The latest nutritional guidelines for Americans state that many Americans are not getting enough of four vital nutrients. Over time, a deficiency in these nutrients can affect various aspects of your health, from teeth and bones to your heart, intestines, muscles, blood pressure, weight, and more.
What is nutritional deficiency?
Nutritional advice can be confusing. Eat more of it, less of it. Make sure you are getting enough – but not too much. No wonder many people have so-called nutritional deficiencies, where their diet does not contain enough essential nutrients.
So what nutrients do you really need and how much? And what important nutrients are most people lacking?
The American Dietary Guidelines 2020-2025 offer some insight. Updated every five years by the U.S. Department of Health and the USDA, the report found that many Americans are lacking four key nutrients: calcium, potassium, fiber, and vitamin D.
According to the guidelines, these four are considered “dietary ingredients of public health concern for the general US population”. This is the government talk for: These nutrients help you stay healthy, and you should probably eat more of them.
Four nutrients you need – and where to find them
Here’s a closer look at these four nutrients, how much you need and some of the best sources as per current guidelines.
The specific daily amounts of each nutrient are based on the recommended daily caloric intake for adult men and women who do not need to lose or need to gain weight. For example:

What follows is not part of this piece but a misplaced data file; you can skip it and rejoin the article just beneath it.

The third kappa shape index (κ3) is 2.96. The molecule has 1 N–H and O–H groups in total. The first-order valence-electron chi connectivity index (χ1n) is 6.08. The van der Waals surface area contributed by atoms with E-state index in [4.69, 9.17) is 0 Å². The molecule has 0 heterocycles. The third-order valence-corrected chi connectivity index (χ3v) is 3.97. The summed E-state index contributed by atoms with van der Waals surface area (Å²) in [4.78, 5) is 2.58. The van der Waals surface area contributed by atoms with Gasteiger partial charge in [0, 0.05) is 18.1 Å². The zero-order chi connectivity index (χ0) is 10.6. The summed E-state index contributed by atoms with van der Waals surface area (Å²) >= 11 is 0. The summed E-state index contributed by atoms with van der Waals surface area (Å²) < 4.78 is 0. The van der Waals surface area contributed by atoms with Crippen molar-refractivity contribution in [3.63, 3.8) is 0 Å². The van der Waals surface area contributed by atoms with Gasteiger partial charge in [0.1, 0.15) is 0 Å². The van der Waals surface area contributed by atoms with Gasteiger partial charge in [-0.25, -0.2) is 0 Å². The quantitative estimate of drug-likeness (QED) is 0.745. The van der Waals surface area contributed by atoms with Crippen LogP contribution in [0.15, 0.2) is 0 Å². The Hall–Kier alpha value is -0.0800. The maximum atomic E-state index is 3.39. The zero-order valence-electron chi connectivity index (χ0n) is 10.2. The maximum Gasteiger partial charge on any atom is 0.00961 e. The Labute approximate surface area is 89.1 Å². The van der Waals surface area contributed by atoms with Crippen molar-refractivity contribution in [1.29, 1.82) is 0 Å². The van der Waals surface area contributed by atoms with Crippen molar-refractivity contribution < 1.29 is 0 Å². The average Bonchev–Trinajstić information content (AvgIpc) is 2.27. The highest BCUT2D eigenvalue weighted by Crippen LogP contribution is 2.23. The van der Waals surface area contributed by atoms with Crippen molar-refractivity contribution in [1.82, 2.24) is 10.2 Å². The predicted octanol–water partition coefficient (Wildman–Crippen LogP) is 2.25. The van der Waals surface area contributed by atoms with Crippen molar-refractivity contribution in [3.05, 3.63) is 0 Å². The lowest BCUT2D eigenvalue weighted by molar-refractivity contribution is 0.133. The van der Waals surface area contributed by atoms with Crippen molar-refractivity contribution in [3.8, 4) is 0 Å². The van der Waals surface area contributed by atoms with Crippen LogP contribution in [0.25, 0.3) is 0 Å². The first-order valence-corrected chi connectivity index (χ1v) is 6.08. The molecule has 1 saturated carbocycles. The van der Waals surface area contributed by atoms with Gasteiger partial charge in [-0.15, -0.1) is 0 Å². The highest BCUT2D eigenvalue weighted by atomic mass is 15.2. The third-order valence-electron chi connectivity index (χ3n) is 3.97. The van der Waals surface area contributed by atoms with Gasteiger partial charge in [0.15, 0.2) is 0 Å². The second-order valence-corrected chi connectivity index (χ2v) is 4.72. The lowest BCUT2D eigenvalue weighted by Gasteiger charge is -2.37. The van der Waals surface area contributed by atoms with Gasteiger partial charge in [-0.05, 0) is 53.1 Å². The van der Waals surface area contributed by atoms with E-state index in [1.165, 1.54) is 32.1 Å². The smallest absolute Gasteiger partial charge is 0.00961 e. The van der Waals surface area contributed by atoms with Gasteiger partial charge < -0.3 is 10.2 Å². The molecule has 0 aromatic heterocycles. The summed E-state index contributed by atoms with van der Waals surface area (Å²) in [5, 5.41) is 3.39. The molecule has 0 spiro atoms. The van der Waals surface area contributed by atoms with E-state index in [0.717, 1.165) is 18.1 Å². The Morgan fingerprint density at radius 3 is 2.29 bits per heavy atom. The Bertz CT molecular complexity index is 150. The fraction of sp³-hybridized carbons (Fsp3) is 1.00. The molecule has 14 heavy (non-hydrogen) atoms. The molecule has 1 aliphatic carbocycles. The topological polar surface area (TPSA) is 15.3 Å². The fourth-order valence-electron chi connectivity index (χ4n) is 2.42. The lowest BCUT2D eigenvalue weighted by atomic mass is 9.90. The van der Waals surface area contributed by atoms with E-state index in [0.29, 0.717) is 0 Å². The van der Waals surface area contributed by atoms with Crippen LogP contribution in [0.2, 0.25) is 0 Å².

- Women aged 19 to 50 should aim for 1,800 to 2,000 daily calories; women aged 51 and older should aim for 1,600 calories
- Men aged 19 to 50 should aim for 2,200 to 2,400 calories and men aged 51 and older should aim for 2,000 calories.
Of course, the specific calorie needs will depend on the person, but these numbers provide a reasonable estimate.
Food is always the preferred source as it will provide you with other important vitamins and minerals needed for optimal health. However, if you are having trouble eating the recommended foods, check with your doctor about dietary supplements.
Note that the servings listed are not recommended serving sizes for these foods. But they should help you get more of the fabulous four in your daily diet. (See this DGA resources page for a more detailed list of the foods that contain these nutrients.)
How much: Women: 1,000 to 1,200 milligrams (mg); Men: 1,000 mg
Where can i find it? 8 ounces of non-fat yogurt: 488 mg; 1 cup of low-fat or soy milk: 301 to 305 mg; 1 cup of cooked spinach: 245 mg; 1/2 cup tofu: 434 mg.
How much: Women: 2,600 mg; Men: 3,400 mg
Where can i find it? 1 cup cooked lima beans: 969 mg; 1 medium baked potato with skin: 926 mg; 1 cup cooked acorn squash: 896 mg; 1 medium banana: 451 mg; 3 ounces Skipjack Tuna: 444 mg.
How much? Women 22 to 28 mg; Men: 28 to 34 mg
Where can i find it? 1 cup of crushed wheat grain: 6.2 mg; 3 cups of popcorn: 5.8 mg; 1/2 cup navy or white cooked beans: 9.3 to 9.6 mg; 1 cup of berries (raspberries, blackberries, blueberries): 6.2 mg to 8 mg.
How much? Women and men: 600 international units (IU)
Where can i find it? 3 ounces salmon: 383 to 570 IU; 3 ounces canned tuna: 231 IU; 1 cup of unsweetened soy milk: 119 IU; 1 cup 1% milk: 117 IU; 8 ounces of non-fat yogurt: 116 IU; 1 cup of 100% fortified orange juice: 100 IU.